Gardening: Cultivating charity

Charity is the only mitzvah that has no limits. Unlike tzizit, for example, which have a fixed number of strings and knots, or the animals sacrificed in the Holy Temple, each of which must be a certain age, or even the succa, which cannot be more than 20 amot tall, charity has no limits.

By YEHOSHUA SISKIN
August 9, 2006 11:59
4 minute read.
tzedakah box 88

tzedakah box 88. (photo credit: )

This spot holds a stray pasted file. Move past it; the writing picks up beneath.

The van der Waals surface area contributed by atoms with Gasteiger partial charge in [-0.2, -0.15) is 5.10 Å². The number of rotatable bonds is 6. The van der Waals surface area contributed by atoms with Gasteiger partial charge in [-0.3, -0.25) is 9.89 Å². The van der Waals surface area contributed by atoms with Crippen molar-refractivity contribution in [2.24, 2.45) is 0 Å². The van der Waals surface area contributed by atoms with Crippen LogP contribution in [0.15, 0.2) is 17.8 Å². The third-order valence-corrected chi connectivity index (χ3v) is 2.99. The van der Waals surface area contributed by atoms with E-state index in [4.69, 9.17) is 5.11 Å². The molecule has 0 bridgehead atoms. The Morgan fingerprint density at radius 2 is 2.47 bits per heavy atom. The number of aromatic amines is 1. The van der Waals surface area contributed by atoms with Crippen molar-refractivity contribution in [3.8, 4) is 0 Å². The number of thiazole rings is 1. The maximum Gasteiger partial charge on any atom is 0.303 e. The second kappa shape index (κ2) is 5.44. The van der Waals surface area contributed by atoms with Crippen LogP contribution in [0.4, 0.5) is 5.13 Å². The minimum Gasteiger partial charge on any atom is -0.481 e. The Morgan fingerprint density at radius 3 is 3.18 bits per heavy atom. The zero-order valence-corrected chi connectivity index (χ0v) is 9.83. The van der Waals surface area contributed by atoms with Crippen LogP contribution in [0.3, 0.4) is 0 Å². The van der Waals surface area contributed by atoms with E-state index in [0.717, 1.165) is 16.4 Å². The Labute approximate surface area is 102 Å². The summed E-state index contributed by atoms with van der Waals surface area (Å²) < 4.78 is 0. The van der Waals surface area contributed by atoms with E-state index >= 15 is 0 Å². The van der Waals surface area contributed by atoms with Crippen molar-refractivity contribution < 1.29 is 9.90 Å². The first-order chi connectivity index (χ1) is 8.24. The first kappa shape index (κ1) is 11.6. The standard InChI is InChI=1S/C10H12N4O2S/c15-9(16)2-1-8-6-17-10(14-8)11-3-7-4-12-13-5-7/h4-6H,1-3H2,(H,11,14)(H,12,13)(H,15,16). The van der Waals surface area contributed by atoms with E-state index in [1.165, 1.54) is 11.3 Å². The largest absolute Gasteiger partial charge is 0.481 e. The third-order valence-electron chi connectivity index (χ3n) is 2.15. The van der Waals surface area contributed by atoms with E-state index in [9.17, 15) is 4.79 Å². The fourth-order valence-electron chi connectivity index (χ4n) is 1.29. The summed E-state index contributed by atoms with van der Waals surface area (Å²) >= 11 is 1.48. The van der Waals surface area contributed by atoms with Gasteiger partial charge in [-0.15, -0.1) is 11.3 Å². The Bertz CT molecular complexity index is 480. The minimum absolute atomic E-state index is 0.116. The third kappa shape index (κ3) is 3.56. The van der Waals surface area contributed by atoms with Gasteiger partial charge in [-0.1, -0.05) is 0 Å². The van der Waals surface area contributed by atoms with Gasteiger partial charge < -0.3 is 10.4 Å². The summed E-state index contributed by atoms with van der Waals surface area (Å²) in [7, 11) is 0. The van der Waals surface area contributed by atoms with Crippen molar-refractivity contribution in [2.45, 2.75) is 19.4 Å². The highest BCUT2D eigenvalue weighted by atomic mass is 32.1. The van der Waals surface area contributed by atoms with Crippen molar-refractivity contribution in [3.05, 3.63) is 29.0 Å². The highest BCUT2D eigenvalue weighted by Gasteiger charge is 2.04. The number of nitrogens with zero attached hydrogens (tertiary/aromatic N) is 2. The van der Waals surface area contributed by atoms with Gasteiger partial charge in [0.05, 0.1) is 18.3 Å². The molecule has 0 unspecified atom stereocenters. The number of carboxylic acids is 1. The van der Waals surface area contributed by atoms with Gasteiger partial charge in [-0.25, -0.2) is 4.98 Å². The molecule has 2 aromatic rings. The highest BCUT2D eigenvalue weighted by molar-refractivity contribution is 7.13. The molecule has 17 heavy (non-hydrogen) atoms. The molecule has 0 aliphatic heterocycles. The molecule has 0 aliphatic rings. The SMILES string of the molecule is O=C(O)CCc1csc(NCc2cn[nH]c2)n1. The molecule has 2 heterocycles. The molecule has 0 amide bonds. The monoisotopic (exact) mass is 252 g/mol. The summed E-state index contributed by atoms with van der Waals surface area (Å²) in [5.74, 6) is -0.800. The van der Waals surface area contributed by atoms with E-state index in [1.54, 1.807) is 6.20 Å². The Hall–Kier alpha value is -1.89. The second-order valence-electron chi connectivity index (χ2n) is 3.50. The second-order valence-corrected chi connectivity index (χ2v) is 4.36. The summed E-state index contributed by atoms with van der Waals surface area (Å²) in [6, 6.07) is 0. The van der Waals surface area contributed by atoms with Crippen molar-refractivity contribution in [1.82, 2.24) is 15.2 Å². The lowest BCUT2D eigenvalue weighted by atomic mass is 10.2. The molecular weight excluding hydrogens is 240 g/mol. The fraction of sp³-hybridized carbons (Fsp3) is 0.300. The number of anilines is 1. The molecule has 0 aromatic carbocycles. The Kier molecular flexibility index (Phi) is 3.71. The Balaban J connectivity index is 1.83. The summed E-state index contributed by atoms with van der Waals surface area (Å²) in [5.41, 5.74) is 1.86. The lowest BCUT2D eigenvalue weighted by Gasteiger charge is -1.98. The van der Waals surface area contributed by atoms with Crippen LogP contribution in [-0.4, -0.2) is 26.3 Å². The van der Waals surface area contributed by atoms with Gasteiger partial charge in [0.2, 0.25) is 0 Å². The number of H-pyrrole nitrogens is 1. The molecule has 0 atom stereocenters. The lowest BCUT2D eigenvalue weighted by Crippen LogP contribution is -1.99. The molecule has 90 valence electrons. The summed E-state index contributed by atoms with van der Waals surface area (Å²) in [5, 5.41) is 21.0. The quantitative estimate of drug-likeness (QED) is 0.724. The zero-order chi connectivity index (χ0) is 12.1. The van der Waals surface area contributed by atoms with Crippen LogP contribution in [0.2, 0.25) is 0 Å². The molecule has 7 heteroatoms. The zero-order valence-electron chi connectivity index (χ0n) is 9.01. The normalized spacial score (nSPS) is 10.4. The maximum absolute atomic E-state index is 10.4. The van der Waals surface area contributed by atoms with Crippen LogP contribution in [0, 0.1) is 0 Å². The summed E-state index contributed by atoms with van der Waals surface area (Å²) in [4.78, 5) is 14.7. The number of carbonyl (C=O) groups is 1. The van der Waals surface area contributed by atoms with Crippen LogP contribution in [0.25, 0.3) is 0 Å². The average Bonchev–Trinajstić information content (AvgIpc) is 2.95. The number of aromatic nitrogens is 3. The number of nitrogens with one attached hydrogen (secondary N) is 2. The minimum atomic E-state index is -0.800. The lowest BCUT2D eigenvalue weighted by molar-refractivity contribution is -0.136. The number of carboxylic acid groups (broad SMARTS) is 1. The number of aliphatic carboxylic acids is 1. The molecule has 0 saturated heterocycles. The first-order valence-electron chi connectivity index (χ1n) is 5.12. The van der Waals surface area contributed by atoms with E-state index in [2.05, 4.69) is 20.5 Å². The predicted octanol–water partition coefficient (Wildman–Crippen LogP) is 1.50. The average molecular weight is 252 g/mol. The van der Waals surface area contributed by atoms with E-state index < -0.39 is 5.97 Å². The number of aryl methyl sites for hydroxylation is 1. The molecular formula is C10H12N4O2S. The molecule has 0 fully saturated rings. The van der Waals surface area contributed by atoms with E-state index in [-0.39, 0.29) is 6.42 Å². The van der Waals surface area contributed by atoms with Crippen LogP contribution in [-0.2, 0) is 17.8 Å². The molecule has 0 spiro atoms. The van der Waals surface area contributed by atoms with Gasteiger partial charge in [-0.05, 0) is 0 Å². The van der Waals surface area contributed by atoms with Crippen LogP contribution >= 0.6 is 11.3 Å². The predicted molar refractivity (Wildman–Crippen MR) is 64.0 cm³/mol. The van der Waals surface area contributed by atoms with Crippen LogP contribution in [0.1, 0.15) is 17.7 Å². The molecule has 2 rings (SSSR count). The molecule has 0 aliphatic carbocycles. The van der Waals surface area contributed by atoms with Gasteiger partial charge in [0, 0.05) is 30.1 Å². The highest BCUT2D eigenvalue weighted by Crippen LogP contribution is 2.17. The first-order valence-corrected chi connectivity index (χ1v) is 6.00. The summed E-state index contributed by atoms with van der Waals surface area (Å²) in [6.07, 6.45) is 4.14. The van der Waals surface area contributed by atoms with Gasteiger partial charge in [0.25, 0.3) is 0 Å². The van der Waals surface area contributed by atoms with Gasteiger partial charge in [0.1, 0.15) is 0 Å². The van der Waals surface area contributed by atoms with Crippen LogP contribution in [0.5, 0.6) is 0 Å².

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Charity is the only mitzvah that has no limits. Unlike tzizit, for example, which have a fixed number of strings and knots, or the animals sacrificed in the Holy Temple, each of which must be a certain age, or even the succa, which cannot be more than 20 amot (around 30 feet) tall, charity has no limits. According to Shneur Zalman of Liadi, otherwise known as the Alter Rebbe, although twenty percent of income is customarily considered to be the maximum sum required for annual giving, this amount applies only to those who strictly keep all the commandments or mitzvot. For those of us who fall short in our observance - which includes just about everyone according to the Alter Rebbe's strict standards - there is no set limit to giving (Igeret HaKodesh, section 10). Moreover, if we truly want the Messiah to come, we may have to keep on giving charity until we are flat broke, "until the last penny has left our pocket." (Sanhedrin 97A) In order to understand what giving charity is all about, the Alter Rebbe provides a lesson in kabbalistic horticulture (Igeret HaKodesh, section 8). There, planting a seed is compared to giving a coin to a poor person. A plant's capacity for growth has little to do with the seed, which essentially rots after it makes contact with the earth. Instead, the seed simply activates the earth's vegetative power, which causes the plant to grow. In a similar fashion, giving a coin to a poor person activates God's charitable power, which benefits the donor and the world at large as much as the recipient of the coin. And giving charity in the Land of Israel, according to the Alter Rebbe, is most beneficial of all. The idea of a seed accessing the earth's latent vegetative power is summed up in the experienced gardener's admonition: "feed the soil in order to feed the plant." This refers to the rich microbial life upon which soil fertility and plant growth depend. Regular application of compost (rotting vegetation or aged manure) is the best way to feed the invisible soil organisms that, in the end, provide sustenance for plants. Decomposing bacteria and mycorrhizal fungi break down minerals into their ionic components, which are then absorbed by plant roots. There are thirteen earthbound mineral elements - in addition to hydrogen and oxygen from water, and carbon from air - upon which plant life depends. No matter how robust the seed, if any one of the earth's minerals needed by plants is absent from the soil or cannot be absorbed by roots, healthy vegetative growth cannot occur. Even when all these minerals are present, some of them - especially iron - may be locked up in the earth if the soil pH is too alkaline. This is often the case in areas where the climate is hot and dry, as in much of the Land of Israel. For this reason, when shopping for fertilizer, it is advisable to look for products that contain a full complement of the minerals - macronutrients and micronutrients - that plants require. The symptoms of mineral deficiency are often apparent in a plant's foliage. Nitrogen is the principal ingredient in most fertilizers. Nitrogen makes plants green, and when foliage turns yellow it is usually because of a lack of this element. Nitrogen is highly mobile and, when in short supply, will move into a plant's shoot tips where active growth is taking place and the need for nitrogen is most acute. Thus, if you notice a plant whose shoot tips or newest leaves are green, while older leaves are yellow, you almost surely have a nitrogen deficiency. By contrast, iron does not move easily in a plant and its deficiency, characterized by yellow foliage with green veins, is noticed on newer leaves. Can we grow a Fuji apple tree from a seed? How many years will it take until we get fruit? - Yehuda Nygate, Pardes Hanna Apple seeds may be germinated by chilling in a bag of moist peat moss in the refrigerator for two months. Upon removing the seeds, plant them in pots or paper cups next to a sunny window or, if the weather is mild, outdoors. Do not be disappointed if less than half of your apple seeds sprout, which is typical. It takes six years for an apple tree to produce fruit and, even then, the chances of the fruit being tasty are remote. The genes in apple seeds are wild and unpredictable and the fruit produced from seedling trees is usually bitter. Named fruit varities such as Fuji or Anna grow from cloned trees. The only way to make a Fuji apple tree is by rooting or grafting a shoot or bud from another Fuji tree. Still, every seed is different and, like children, you never know what they might become. There is always a chance that the apples from your seedling tree might be the sweetest ever grown. If you plant apple seeds, expect mature trees to grow thirty feet tall. Nursery grown apple trees, by contrast, whether for orchard or backyard use, are usually grafted onto dwarfing rootstocks and do not grow taller than fifteen feet. The writer welcomes gardening questions from readers and will answer each one, whether by e-mail or in this column. If you have a question, send an e-mail to gardengan18@yahoo.com. Please include your full name and location.

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